Avoid home remodeling snafus
With approximately 20 million homeowners completing
home improvement projects each year, it's a pretty safe bet not
every one of them will be happy with the job.
True, there are no easy ways to guarantee you can
get the job done right and at a reasonable cost, but there are some
important steps you can take to improve the odds that you'll be
pleased with the job.
If you've been thinking about sprucing up the family
manse with a major or minor remodeling project, you have lots of
company. In 2004, homeowners completed about 50 million home improvement
projects and spent nearly $138.1 billion, according to the Joint
Center for Housing Studies of Harvard University. Home remodeling
projects offer lots of opportunities for increasing comfort and
enhancing lifestyle, along with potential pitfalls for the unwary.
Most people who are about to spend big bucks for a
new kitchen, bath, or other home improvement have two major considerations:
How much is this going to cost me, and how do I get the job done
While the so-called "high-end" market -- homeowners with
seemingly bottomless pocketbooks -- is one of the fastest-growing
segments of the remodeling industry, most consumers rank cost as
a major consideration in home remodeling plans. Prospective home
remodelers with pocketbook constraints are likely to learn one important
lesson early: The project will cost.
According to the Harvard study, the average do-it-yourselfer
who did a minor bathroom remodeling in 2004 spent $701. The average
for a major do-it-yourself bathroom remodeling was $5,186. For those
who relied on professionals to do the job, a minor bathroom overhaul
cost $1,712, a major remodeling, $12,272.
Obviously, the range from $701 to $12,272 is too broad
to help much in financial projections. To cloud the issue further,
these figures are averages. Bathroom and kitchen replacements with
price tags in excess of $100,000 are becoming less of a rarity.
Where you live is another variable in the equation
if you intend to have your remodeling job done by professionals.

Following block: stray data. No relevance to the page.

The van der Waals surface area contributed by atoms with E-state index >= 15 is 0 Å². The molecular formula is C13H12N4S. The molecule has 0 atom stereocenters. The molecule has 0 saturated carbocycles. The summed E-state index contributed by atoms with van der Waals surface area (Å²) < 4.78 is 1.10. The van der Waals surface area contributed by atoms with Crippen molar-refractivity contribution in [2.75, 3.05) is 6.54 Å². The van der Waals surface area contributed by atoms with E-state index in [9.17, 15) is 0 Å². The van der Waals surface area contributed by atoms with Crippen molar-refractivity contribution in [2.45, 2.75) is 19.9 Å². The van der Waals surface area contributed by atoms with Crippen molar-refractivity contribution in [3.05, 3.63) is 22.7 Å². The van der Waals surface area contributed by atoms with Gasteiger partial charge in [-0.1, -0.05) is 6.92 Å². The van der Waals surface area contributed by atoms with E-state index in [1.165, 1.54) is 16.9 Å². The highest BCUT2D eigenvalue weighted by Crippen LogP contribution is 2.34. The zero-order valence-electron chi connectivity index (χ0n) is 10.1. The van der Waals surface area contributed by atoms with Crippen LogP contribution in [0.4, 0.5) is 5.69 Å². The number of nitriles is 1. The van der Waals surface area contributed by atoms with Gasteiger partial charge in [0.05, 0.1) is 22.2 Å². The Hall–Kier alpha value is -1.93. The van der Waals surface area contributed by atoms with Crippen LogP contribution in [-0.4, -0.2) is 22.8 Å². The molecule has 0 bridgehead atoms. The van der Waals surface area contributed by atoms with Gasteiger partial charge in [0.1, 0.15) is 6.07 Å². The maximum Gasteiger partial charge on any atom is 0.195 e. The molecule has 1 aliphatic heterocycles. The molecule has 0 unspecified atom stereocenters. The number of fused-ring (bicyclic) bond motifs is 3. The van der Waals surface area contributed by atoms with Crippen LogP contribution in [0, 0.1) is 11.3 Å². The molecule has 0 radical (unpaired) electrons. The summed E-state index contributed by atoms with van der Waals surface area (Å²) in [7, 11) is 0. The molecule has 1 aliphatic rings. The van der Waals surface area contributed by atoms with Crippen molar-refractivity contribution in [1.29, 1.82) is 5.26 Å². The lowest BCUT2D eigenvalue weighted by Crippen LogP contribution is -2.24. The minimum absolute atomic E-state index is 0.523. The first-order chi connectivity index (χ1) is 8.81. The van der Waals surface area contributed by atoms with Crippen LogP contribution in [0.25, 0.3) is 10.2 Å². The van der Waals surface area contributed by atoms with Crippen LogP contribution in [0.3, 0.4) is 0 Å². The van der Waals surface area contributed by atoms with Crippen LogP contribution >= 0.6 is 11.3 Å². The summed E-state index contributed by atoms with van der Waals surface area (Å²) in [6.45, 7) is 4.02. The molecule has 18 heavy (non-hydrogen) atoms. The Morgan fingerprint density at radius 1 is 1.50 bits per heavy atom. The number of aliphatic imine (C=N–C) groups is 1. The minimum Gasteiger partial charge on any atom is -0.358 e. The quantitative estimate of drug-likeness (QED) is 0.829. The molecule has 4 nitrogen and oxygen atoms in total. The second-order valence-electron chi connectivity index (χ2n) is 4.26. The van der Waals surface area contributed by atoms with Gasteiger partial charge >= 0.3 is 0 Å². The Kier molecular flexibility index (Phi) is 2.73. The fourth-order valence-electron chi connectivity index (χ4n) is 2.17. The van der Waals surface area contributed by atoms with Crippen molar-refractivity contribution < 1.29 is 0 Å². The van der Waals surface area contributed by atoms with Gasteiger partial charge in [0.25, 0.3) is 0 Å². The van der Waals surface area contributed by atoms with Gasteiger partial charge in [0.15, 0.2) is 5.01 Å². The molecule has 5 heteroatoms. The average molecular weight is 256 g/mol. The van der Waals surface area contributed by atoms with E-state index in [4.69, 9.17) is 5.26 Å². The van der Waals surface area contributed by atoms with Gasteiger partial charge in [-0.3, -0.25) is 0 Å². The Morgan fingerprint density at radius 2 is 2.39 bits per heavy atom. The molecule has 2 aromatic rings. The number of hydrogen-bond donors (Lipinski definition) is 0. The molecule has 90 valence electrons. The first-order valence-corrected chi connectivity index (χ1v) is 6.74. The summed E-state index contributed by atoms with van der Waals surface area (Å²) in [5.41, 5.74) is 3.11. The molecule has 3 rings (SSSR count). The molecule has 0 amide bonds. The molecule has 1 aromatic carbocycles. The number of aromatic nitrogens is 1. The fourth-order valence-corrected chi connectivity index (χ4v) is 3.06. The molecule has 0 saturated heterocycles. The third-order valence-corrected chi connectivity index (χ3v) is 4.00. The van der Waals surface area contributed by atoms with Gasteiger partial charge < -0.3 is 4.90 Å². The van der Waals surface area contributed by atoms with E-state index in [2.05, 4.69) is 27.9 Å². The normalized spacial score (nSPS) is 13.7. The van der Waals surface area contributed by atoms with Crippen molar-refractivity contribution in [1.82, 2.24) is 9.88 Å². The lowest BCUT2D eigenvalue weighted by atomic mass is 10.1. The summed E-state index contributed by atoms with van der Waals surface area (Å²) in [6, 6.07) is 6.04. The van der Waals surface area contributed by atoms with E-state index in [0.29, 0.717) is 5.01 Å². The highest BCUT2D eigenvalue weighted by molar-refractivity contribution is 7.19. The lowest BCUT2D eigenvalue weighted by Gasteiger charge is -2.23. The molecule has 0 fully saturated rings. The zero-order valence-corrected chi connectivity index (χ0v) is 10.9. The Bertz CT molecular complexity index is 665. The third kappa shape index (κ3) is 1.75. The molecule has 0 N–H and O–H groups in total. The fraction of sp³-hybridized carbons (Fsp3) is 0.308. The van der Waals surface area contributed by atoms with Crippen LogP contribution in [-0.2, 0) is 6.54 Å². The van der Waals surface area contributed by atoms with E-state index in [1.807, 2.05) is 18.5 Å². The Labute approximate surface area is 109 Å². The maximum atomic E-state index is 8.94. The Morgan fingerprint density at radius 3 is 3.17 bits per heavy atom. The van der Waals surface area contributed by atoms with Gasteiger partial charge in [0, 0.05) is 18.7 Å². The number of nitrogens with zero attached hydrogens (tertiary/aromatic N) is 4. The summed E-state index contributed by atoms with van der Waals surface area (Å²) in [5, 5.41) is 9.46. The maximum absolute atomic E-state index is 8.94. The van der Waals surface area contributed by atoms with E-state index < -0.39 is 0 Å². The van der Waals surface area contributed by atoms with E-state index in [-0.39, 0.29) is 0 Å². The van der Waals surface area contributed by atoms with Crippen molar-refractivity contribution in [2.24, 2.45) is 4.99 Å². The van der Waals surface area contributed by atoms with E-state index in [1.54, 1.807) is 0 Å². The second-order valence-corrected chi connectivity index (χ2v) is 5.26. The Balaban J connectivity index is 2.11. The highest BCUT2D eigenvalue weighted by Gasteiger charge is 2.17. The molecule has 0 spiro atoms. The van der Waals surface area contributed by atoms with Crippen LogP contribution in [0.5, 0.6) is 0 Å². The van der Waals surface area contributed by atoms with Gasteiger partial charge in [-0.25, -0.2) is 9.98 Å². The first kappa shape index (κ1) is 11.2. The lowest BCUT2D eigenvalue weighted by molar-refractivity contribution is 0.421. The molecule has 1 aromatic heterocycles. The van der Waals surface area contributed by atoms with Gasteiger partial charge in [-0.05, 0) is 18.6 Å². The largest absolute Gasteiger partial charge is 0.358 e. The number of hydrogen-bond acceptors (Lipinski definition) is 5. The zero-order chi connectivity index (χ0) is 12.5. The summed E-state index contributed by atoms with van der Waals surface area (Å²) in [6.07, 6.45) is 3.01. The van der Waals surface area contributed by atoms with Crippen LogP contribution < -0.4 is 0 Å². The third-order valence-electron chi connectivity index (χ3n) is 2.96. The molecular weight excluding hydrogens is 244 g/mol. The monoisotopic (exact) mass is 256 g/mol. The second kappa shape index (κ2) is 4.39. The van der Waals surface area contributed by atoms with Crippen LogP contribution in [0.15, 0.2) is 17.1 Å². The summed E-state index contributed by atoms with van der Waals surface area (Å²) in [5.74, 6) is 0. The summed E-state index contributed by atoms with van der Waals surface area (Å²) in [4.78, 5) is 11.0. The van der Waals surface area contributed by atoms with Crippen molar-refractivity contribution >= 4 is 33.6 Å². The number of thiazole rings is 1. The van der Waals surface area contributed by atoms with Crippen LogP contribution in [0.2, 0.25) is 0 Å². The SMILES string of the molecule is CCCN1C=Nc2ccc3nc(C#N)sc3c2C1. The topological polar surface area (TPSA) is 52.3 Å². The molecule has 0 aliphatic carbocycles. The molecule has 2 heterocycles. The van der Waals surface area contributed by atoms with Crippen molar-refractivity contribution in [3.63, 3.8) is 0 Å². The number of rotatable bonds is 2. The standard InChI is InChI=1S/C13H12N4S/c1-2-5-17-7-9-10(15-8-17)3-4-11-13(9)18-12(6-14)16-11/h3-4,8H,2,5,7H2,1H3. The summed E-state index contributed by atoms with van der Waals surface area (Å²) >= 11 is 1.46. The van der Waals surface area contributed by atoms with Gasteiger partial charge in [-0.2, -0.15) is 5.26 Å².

Using data from 35 different cities, Remodeling
magazine's 2002 Cost vs. Value Report showed San Francisco and
Boston among the most expensive markets for remodeling, while Detroit
was among the least expensive.
The bottom line: You'll just have to tell several
local contractors what you want to do and get their estimates for
Most popular improvements
Kitchen and bathroom remodeling continue to top the priority list
for most homeowners. However, with more and more families choosing
to stay close to home these days, the addition of a comfortable
family room, incorporating the latest in audio and video technology,
is rapidly becoming a must.
Government studies indicate that 40 percent of a typical
home's energy loss is through poorly insulated and poorly fitted
windows and doors. Since cozier homes are energy efficient, window
and door replacements are the first home-improvement projects for
Locating a dependable contractor
"Selecting the wrong contractor is the No. 1 mistake in home
remodeling," says John DiPrimio, veteran contractor and owner
of DiPrimio Construction, Jenkintown, Pa. He offers these suggestions
to help you through the important job of finding the right contractor
for your job:
- Ask neighbors, friends, and family members for referrals.
- Get at least three estimates.
- Ask for references from the contractor and follow-up by contacting
them to see if they were satisfied with their jobs.
- Ask to see the contractor's insurance certificates, both general
liability and workmen's compensation.
- Check with suppliers to see if the contractor pays his bills
- Check with the building department in your community to see
if there are any unresolved complaints about the contractor.